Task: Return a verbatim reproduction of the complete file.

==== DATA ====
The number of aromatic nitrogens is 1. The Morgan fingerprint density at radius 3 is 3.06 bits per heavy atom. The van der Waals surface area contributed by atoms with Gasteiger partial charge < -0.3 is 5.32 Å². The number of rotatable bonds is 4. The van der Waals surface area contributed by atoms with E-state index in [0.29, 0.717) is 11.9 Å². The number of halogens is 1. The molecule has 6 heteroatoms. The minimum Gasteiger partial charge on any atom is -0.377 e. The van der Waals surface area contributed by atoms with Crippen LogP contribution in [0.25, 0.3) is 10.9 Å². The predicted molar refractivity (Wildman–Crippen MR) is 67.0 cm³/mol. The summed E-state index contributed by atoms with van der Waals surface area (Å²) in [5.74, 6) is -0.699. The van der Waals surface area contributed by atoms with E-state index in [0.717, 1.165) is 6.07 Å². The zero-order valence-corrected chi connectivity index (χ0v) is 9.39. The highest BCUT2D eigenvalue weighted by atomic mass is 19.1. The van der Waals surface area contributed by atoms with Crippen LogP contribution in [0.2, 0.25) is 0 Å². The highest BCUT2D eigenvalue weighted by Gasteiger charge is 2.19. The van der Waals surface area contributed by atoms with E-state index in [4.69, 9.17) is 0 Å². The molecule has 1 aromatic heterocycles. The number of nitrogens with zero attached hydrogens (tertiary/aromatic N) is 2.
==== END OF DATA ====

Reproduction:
The number of aromatic nitrogens is 1. The Morgan fingerprint density at radius 3 is 3.06 bits per heavy atom. The van der Waals surface area contributed by atoms with Gasteiger partial charge < -0.3 is 5.32 Å². The number of rotatable bonds is 4. The van der Waals surface area contributed by atoms with E-state index in [0.29, 0.717) is 11.9 Å². The number of halogens is 1. The molecule has 6 heteroatoms. The minimum Gasteiger partial charge on any atom is -0.377 e. The van der Waals surface area contributed by atoms with Crippen LogP contribution in [0.25, 0.3) is 10.9 Å². The predicted molar refractivity (Wildman–Crippen MR) is 67.0 cm³/mol. The summed E-state index contributed by atoms with van der Waals surface area (Å²) in [5.74, 6) is -0.699. The van der Waals surface area contributed by atoms with E-state index in [0.717, 1.165) is 6.07 Å². The zero-order valence-corrected chi connectivity index (χ0v) is 9.39. The highest BCUT2D eigenvalue weighted by atomic mass is 19.1. The van der Waals surface area contributed by atoms with Crippen LogP contribution in [0.2, 0.25) is 0 Å². The highest BCUT2D eigenvalue weighted by Gasteiger charge is 2.19. The van der Waals surface area contributed by atoms with E-state index in [4.69, 9.17) is 0 Å². The molecule has 1 aromatic heterocycles. The number of nitrogens with zero attached hydrogens (tertiary/aromatic N) is 2.